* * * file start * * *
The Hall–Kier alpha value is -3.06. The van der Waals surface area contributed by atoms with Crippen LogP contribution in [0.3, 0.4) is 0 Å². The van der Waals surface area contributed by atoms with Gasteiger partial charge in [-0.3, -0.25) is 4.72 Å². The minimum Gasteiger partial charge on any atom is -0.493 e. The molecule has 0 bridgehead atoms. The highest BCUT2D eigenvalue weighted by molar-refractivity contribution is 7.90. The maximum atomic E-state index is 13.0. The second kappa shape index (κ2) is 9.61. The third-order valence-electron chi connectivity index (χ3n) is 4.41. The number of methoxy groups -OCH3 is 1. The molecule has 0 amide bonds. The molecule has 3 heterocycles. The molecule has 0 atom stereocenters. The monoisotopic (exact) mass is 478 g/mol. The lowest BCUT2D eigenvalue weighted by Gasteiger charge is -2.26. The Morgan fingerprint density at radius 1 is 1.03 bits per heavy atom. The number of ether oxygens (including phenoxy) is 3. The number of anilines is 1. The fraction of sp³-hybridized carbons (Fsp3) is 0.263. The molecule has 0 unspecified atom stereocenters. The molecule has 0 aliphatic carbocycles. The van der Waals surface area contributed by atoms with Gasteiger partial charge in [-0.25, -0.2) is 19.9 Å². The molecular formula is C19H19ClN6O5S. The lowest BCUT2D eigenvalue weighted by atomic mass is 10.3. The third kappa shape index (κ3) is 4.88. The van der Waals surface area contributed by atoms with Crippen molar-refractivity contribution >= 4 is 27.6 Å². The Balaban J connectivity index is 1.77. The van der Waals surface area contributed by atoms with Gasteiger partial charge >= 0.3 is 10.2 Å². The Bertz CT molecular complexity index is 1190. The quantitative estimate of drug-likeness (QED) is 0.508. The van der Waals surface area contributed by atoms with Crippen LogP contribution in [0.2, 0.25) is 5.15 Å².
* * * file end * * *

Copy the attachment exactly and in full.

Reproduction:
The Hall–Kier alpha value is -3.06. The van der Waals surface area contributed by atoms with Crippen LogP contribution in [0.3, 0.4) is 0 Å². The van der Waals surface area contributed by atoms with Gasteiger partial charge in [-0.3, -0.25) is 4.72 Å². The minimum Gasteiger partial charge on any atom is -0.493 e. The molecule has 0 bridgehead atoms. The highest BCUT2D eigenvalue weighted by molar-refractivity contribution is 7.90. The maximum atomic E-state index is 13.0. The second kappa shape index (κ2) is 9.61. The third-order valence-electron chi connectivity index (χ3n) is 4.41. The number of methoxy groups -OCH3 is 1. The molecule has 0 amide bonds. The molecule has 3 heterocycles. The molecule has 0 atom stereocenters. The monoisotopic (exact) mass is 478 g/mol. The lowest BCUT2D eigenvalue weighted by Gasteiger charge is -2.26. The Morgan fingerprint density at radius 1 is 1.03 bits per heavy atom. The number of ether oxygens (including phenoxy) is 3. The number of anilines is 1. The fraction of sp³-hybridized carbons (Fsp3) is 0.263. The molecule has 0 unspecified atom stereocenters. The molecule has 0 aliphatic carbocycles. The van der Waals surface area contributed by atoms with Gasteiger partial charge in [-0.25, -0.2) is 19.9 Å². The molecular formula is C19H19ClN6O5S. The lowest BCUT2D eigenvalue weighted by atomic mass is 10.3. The third kappa shape index (κ3) is 4.88. The van der Waals surface area contributed by atoms with Crippen molar-refractivity contribution >= 4 is 27.6 Å². The Balaban J connectivity index is 1.77. The van der Waals surface area contributed by atoms with Gasteiger partial charge >= 0.3 is 10.2 Å². The Bertz CT molecular complexity index is 1190. The quantitative estimate of drug-likeness (QED) is 0.508. The van der Waals surface area contributed by atoms with Crippen LogP contribution in [0.2, 0.25) is 5.15 Å².